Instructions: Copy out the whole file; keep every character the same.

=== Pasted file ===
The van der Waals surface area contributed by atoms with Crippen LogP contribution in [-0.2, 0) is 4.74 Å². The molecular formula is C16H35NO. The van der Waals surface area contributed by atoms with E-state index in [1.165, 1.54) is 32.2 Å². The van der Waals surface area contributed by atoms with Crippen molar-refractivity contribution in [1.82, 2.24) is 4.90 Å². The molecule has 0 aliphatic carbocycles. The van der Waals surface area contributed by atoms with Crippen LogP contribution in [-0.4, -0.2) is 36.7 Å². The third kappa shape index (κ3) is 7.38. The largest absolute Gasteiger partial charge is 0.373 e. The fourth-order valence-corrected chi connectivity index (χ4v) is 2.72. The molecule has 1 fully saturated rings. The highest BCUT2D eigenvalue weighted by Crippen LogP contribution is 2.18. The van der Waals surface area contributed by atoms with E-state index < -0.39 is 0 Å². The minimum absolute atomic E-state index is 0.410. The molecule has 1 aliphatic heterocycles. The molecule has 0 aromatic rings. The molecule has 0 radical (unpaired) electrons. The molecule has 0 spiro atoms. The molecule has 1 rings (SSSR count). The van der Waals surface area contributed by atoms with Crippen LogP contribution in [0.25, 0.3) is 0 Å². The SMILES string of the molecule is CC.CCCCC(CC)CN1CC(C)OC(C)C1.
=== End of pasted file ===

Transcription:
The van der Waals surface area contributed by atoms with Crippen LogP contribution in [-0.2, 0) is 4.74 Å². The molecular formula is C16H35NO. The van der Waals surface area contributed by atoms with E-state index in [1.165, 1.54) is 32.2 Å². The van der Waals surface area contributed by atoms with Crippen molar-refractivity contribution in [1.82, 2.24) is 4.90 Å². The molecule has 0 aliphatic carbocycles. The van der Waals surface area contributed by atoms with Crippen LogP contribution in [-0.4, -0.2) is 36.7 Å². The third kappa shape index (κ3) is 7.38. The largest absolute Gasteiger partial charge is 0.373 e. The fourth-order valence-corrected chi connectivity index (χ4v) is 2.72. The molecule has 1 fully saturated rings. The highest BCUT2D eigenvalue weighted by Crippen LogP contribution is 2.18. The van der Waals surface area contributed by atoms with E-state index < -0.39 is 0 Å². The minimum absolute atomic E-state index is 0.410. The molecule has 1 aliphatic heterocycles. The molecule has 0 aromatic rings. The molecule has 0 radical (unpaired) electrons. The molecule has 0 spiro atoms. The molecule has 1 rings (SSSR count). The van der Waals surface area contributed by atoms with Crippen LogP contribution in [0.25, 0.3) is 0 Å². The SMILES string of the molecule is CC.CCCCC(CC)CN1CC(C)OC(C)C1.